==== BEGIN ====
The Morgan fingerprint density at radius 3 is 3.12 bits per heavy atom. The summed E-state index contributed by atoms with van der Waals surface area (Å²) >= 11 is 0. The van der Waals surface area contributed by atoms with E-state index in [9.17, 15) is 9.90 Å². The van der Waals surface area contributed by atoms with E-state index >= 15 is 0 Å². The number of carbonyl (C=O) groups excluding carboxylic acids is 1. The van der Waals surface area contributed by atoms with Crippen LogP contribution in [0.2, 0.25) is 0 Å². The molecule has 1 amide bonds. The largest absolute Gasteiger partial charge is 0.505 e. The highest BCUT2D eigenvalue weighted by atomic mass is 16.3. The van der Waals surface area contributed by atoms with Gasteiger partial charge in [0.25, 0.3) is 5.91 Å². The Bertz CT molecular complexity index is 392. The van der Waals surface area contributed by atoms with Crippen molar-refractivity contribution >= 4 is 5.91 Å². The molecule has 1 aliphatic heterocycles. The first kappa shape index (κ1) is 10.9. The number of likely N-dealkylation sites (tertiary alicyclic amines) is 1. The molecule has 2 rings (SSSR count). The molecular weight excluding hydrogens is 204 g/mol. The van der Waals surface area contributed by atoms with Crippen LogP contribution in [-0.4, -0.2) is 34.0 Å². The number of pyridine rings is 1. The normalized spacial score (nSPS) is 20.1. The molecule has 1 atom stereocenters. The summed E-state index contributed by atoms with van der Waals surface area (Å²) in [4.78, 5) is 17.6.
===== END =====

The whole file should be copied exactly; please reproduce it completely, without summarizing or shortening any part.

The Morgan fingerprint density at radius 3 is 3.12 bits per heavy atom. The summed E-state index contributed by atoms with van der Waals surface area (Å²) >= 11 is 0. The van der Waals surface area contributed by atoms with E-state index in [9.17, 15) is 9.90 Å². The van der Waals surface area contributed by atoms with E-state index >= 15 is 0 Å². The number of carbonyl (C=O) groups excluding carboxylic acids is 1. The van der Waals surface area contributed by atoms with Crippen LogP contribution in [0.2, 0.25) is 0 Å². The molecule has 1 amide bonds. The largest absolute Gasteiger partial charge is 0.505 e. The highest BCUT2D eigenvalue weighted by atomic mass is 16.3. The van der Waals surface area contributed by atoms with Gasteiger partial charge in [0.25, 0.3) is 5.91 Å². The Bertz CT molecular complexity index is 392. The van der Waals surface area contributed by atoms with Crippen molar-refractivity contribution >= 4 is 5.91 Å². The molecule has 1 aliphatic heterocycles. The first kappa shape index (κ1) is 10.9. The number of likely N-dealkylation sites (tertiary alicyclic amines) is 1. The molecule has 2 rings (SSSR count). The molecular weight excluding hydrogens is 204 g/mol. The van der Waals surface area contributed by atoms with Crippen LogP contribution in [-0.4, -0.2) is 34.0 Å². The number of pyridine rings is 1. The normalized spacial score (nSPS) is 20.1. The molecule has 1 atom stereocenters. The summed E-state index contributed by atoms with van der Waals surface area (Å²) in [4.78, 5) is 17.6.